Alex Cox is the Third Man... from the his final year at Moviedrome
Despite Moviedrome taking a sabbatical after the 1994 season, 1995 was also a very good year for films on BBC2, with the Century of Cinema series picking up the slack. Throughout the year, the BBC showed 100 films chosen by editor Steve Jenkins to celebrate the centenary of the medium. The selection process itself was ring-fenced by what films the BBC had license to, so the series could not include the likes of 2001: A Space Odyssey, or Seven Samurai – two permanent top 10 fixtures of any film 100 list, but this left Jenkins with some wriggle room to include more imaginative choices like I Walked With A Zombie or Picnic At Hanging Rock; and perhaps the odd maddening selection - an absent Breathless represented by Jim McBride’s 1983 remake. The real value of the list was the extensive coverage it gave to World Cinema with screenings of Andrei Rublev (my first introduction to Tarkovsky), Amarcord, Tokyo Story, Rocco And His Brothers, Sanjuro, Aguirre Wrath of God, The Spider's Stratagem, as well as recent films like Sonatine and Farewell My Concubine.
Walking with Zombies in celebration of 100 years of Cinema
Closer to the Moviedrome spirit was BBC2’s Forbidden Weekend which ran over the weekend of May 27th 1995, and showed a number of censor-baiting films including Bad Taste, The Night Porter, The Silence (my first Bergman film), Performance and The Devils – the final two selections were particularly significant as the versions shown were the longest seen up to that point (the version of The Devils was the original British X-rated cut, which the BFI put out on DVD in 2012). The Forbidden Weekend also featured an excellent, revelatory two-part documentary on the history of British censorship entitled Empire of the Censors which featured contributions from Roman Polanski, Ken Russell, Bernardo Bertolucci, Donald Cammell, as well as ex-BBFC examiners openly critical of James Ferman's draconian stewardship of the board (with a particularly good account of Ferman's handling of the British VHS release of Henry: Portrait of a Serial Killer). By contrast Doing Rude Things, which followed was an irreverent look back at the halcyon days of the British sex film, based on David McGillivray’s 1992 book of the same name. Interspersed among the films were various personalities waxing lyrical about seeing an X-rated film, among them John Peel fondly remembering an unnerving screening of House of Wax, and Jarvis Cocker defending Borowczyk’s The Beast.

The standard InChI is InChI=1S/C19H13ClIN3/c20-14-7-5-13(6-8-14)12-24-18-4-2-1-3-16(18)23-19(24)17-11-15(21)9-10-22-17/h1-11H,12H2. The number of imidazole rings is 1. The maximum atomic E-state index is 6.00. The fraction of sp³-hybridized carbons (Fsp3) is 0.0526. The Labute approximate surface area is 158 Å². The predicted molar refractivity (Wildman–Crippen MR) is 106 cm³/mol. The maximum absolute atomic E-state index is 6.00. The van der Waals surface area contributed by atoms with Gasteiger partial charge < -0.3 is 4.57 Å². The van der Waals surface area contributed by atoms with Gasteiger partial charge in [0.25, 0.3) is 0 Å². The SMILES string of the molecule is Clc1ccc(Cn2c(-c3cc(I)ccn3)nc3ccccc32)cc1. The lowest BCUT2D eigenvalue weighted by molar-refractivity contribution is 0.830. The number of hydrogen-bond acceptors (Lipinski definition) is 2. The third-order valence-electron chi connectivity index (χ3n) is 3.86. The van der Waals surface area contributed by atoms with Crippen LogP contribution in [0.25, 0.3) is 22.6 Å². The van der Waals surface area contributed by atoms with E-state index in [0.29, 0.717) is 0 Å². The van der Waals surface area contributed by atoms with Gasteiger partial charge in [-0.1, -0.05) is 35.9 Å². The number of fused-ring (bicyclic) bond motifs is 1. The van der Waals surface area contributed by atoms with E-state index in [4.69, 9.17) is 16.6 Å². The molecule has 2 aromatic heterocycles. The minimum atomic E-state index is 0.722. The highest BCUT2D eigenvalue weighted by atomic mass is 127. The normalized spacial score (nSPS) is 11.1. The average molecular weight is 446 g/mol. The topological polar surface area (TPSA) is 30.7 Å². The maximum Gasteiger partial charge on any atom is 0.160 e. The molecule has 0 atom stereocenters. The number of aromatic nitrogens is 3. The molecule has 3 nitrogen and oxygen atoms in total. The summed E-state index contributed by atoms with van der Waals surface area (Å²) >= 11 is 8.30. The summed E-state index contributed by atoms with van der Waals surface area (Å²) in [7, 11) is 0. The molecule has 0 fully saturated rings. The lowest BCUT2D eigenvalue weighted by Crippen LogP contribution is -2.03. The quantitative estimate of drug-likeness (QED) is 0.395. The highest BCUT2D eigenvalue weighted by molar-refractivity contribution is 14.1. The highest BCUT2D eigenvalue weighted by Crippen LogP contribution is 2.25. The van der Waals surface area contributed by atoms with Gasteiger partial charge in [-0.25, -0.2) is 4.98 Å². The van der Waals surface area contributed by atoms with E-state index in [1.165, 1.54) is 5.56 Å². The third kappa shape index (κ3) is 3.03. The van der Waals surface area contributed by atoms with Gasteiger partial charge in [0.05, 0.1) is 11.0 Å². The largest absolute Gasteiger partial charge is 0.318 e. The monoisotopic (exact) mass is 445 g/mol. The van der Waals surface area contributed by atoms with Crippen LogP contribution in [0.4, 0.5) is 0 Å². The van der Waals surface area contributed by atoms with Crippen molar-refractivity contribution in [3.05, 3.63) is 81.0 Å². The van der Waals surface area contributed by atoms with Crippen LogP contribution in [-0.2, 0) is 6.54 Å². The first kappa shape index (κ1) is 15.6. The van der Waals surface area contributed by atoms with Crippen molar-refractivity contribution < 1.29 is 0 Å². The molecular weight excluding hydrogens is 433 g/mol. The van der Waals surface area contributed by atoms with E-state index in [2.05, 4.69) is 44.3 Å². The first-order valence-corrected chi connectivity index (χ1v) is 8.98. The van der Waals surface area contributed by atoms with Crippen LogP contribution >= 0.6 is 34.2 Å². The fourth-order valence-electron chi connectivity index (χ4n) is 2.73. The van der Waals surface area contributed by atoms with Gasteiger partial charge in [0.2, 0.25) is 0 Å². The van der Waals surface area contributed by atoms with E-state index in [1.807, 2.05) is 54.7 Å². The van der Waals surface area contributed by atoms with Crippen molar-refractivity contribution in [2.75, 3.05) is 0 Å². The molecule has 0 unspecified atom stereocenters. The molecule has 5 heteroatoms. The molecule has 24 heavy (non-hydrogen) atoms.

"Dear John, I've cleaned up the shit on the altar..."
Ken Russell reads his letter to head censor John Trevelyn regarding The Devils in Empire of the Censors
At this point I should say something about film-programming on Channel 4 but my notes are rather sketchy here in terms of transmission dates. In the decade before it was colonized by the reality-TV bug, with 10 solid years of Big Brother, and dreary mondo medical programmes like Embarrassing Bodies, Channel 4 was a tremendous resource for films which leaned towards the independent and the avant-garde. Before my time (and Moviedrome’s), Channel 4 ran a season of films in the winter of 1986 which became known as the Red Triangle films, so-called because the films in the series were prefaced (and discreetly watermarked during the screening) with a warning symbol advising viewer discretion – these were films that were violent and/or sexually explicit but considered culturally important works, like the harrowing 1980 Brazilian street drama Pixote or Shūji Terayama’s mind-bending 1971 film Throw Away Your Books, Let’s Go Into the Streets. Channel 4 were required to make cuts to some of the more salacious films in the series to satisfy the Independent Broadcasting Authority, but nonetheless the Red Triangle season was a provocative, defiant moment in television in an era when the Video Nasties controversy was still raw in the mind of the Establishment.